Bunny are a new band from Doncaster in England. Tugboat's website touts "Bunny are the bastard off-spring of Clinic and The Fall". Listening to this debut 7" I'd say they are close enough. I also hear The Male Nurse and The Yummy Fur on the B-side. This single could really feature either side as the A-side. Both songs are good. Along with bands like Pale Man Made (the 3 song 'Inchberry Sweet Rocket' CDEP on Pinch Records) it is now becoming clear that even though Clinic's LP was (to some) a poorly recorded mess they have seeded a sound which is growing out nicely. Both sides are very energetic and the 4 boys camp it up on the photos on the sleeve so you know that this is about fun, not fitting in.
September 5, 2000
24 song compilation of Brian Wilson songs, the plan being to highlight lesser known songs. Some of the songs are from 70's records that never came out, some were recorded by Brian's wife (Marilyn) bands Spring and The Honeys. In some ways I don't really like this compilation much. If we are hearing lesser know Brian Wilson songs, I'd much rather have a nicely packaged compilation (as this one is) of those songs themselves. I feel that many of the versions here are somewhat flawed readings of his glorious songs. I like 5 of the versions presented here a lot. Those are June & The Exit Wound's "All I Wanna Do" from 1970's 'Sunflower', The High Llamas "Anna, The Healer" from the late 60's 'Friends' LP, The Free Design's "Endless Harmony" from 1980's "Keepin' The Summer Alive", Saint Etienne's "Stevie" (Brian's tribute to Stevie Nicks) an unreleased song, Kle's "Rainbow Eyes" from the never-released-thanks-to Dr. Eugene Landy 'Sweet Insanity' LP, and Jad Fair's "Do Ya" originally recorded by The Honeys in 1977. The Free Design song is their first recording in 30 years. Liner notes in this disc say that a brand new Free Design CD will come out on Marina soon. Many of the other songs have moments I like a lot but then something ruins it in them. Of those songs I like Camping's version of "Busy Doin' Nothin". It is electronic and reminds a bit of Bridge and Tunnel's "Borough of Kings" in sounds. The lyrics to "Busy Doin' Nothin" were said to describe driving directions back to Brian's Bel Air home, a notion he squashes in the April 20, 2000 interview printed in the liner book. Maybe what I really would have liked would have been a double CD set with one disc being the originals and one the covers. This CD was not very expensive though, so I guess it has it's value as is, especially as all the versions are unique to this disc.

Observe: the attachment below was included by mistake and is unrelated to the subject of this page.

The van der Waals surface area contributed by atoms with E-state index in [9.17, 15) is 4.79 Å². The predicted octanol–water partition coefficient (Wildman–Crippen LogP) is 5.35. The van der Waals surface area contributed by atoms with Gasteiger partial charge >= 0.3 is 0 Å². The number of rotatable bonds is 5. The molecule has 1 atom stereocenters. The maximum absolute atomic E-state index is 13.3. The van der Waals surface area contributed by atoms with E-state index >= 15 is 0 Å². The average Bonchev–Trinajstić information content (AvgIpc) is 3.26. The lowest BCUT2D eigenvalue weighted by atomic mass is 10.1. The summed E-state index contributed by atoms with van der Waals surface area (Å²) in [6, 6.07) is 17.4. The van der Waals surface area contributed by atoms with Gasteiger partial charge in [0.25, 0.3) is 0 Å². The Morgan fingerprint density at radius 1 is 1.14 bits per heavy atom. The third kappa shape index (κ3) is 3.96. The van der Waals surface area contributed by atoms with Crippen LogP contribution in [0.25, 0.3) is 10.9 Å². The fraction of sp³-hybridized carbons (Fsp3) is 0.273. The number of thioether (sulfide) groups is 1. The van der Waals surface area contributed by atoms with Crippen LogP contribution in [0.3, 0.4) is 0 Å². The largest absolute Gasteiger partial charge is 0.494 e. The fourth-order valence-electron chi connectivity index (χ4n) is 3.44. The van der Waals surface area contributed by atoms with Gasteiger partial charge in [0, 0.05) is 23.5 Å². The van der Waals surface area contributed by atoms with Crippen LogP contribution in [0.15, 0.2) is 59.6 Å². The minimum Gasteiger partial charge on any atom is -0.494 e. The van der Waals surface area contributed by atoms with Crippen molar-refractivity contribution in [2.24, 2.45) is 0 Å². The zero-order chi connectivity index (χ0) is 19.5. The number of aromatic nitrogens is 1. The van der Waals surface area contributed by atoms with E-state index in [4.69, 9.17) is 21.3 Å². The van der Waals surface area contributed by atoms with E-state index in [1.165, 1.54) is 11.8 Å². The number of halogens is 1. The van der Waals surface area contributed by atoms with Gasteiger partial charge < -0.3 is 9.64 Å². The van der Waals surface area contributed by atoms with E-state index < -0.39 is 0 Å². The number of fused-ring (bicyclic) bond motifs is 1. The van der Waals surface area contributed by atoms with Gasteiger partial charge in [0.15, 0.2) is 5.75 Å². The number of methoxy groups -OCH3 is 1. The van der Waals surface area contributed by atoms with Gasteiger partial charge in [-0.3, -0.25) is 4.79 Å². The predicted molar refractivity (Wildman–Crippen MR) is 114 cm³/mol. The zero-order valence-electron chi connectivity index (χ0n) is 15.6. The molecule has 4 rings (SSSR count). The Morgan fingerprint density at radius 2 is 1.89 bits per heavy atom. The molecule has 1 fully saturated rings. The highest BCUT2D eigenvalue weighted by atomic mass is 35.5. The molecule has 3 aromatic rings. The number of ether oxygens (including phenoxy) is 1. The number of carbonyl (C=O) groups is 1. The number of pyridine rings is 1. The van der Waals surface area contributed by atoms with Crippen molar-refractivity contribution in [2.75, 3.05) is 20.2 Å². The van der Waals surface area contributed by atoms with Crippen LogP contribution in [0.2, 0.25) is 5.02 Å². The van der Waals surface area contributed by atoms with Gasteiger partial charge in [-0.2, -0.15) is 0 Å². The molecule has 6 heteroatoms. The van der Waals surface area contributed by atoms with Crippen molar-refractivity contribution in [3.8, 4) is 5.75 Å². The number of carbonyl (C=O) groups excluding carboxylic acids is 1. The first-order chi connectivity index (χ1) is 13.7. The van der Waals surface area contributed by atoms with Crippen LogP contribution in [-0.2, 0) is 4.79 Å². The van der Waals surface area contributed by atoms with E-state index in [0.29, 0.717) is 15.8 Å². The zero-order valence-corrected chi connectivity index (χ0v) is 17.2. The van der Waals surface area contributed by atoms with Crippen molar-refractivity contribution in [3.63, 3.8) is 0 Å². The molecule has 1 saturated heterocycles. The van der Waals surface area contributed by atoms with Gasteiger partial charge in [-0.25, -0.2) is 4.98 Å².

In a multiple choice test if you held up all of Kid 606's releases and asked "which item does not fit in this set" the correct answer would be 'The Soccergirl EP'. The reason it does not fit is that it contains the six mellowest pieces Kid 606 has ever recorded (that I'm aware of). Instead of the full-on digital barrage which has come to characterize his sound you will hear pastoral electronica on this disc. The sound has much in common with bands like Isan or The Remote Viewer. For this reason 'The Soccergirl EP' is the most currently overlooked item in Kid 606's extensive catalog. In fact just this weekend I saw a copy for sale used at Twisted Village in Cambridge MA. You might want to buy that copy, because this disc is already out of print. The copies sitting ignored in stores now are the last you'll see. I predict that as Kid 606 gets even more popular this EP will be a sought after item. The packaging is very cool. Inside of a clear jewel case is a 5" square patch of pool table-like felt screened with the song titles and a soccerfield graphic in white. The disc itself is one of those 3" CD's embedded in a 5" clear ring, with a soccerball screened over the disc part. My favorite song on it is the unwieldy titled "If my heart ever ran away it would be looking for the day when right beside you it could forever stay".